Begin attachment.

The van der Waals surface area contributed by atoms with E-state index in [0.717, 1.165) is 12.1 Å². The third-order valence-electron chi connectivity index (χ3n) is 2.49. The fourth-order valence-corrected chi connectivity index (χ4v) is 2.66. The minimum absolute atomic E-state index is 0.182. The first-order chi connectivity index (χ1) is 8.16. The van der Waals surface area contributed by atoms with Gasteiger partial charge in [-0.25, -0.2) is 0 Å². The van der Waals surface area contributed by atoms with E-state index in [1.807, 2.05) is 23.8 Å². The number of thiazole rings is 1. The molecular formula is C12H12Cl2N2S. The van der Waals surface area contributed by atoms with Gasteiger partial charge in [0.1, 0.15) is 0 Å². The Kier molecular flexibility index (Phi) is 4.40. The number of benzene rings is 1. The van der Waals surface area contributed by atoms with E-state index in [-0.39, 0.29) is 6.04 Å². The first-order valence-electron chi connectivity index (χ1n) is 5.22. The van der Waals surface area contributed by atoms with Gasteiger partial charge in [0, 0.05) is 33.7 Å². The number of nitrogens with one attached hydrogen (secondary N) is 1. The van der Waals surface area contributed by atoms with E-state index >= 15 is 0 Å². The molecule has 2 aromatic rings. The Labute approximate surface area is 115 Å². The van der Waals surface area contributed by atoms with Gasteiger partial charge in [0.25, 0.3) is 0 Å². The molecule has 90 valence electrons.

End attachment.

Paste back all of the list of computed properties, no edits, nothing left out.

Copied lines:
The van der Waals surface area contributed by atoms with E-state index in [0.717, 1.165) is 12.1 Å². The third-order valence-electron chi connectivity index (χ3n) is 2.49. The fourth-order valence-corrected chi connectivity index (χ4v) is 2.66. The minimum absolute atomic E-state index is 0.182. The first-order chi connectivity index (χ1) is 8.16. The van der Waals surface area contributed by atoms with Gasteiger partial charge in [-0.25, -0.2) is 0 Å². The van der Waals surface area contributed by atoms with E-state index in [1.807, 2.05) is 23.8 Å². The number of thiazole rings is 1. The molecular formula is C12H12Cl2N2S. The van der Waals surface area contributed by atoms with Gasteiger partial charge in [0.1, 0.15) is 0 Å². The Kier molecular flexibility index (Phi) is 4.40. The number of benzene rings is 1. The van der Waals surface area contributed by atoms with E-state index in [-0.39, 0.29) is 6.04 Å². The first-order valence-electron chi connectivity index (χ1n) is 5.22. The van der Waals surface area contributed by atoms with Gasteiger partial charge in [0, 0.05) is 33.7 Å². The number of nitrogens with one attached hydrogen (secondary N) is 1. The van der Waals surface area contributed by atoms with E-state index >= 15 is 0 Å². The molecule has 2 aromatic rings. The Labute approximate surface area is 115 Å². The van der Waals surface area contributed by atoms with Gasteiger partial charge in [0.25, 0.3) is 0 Å². The molecule has 90 valence electrons.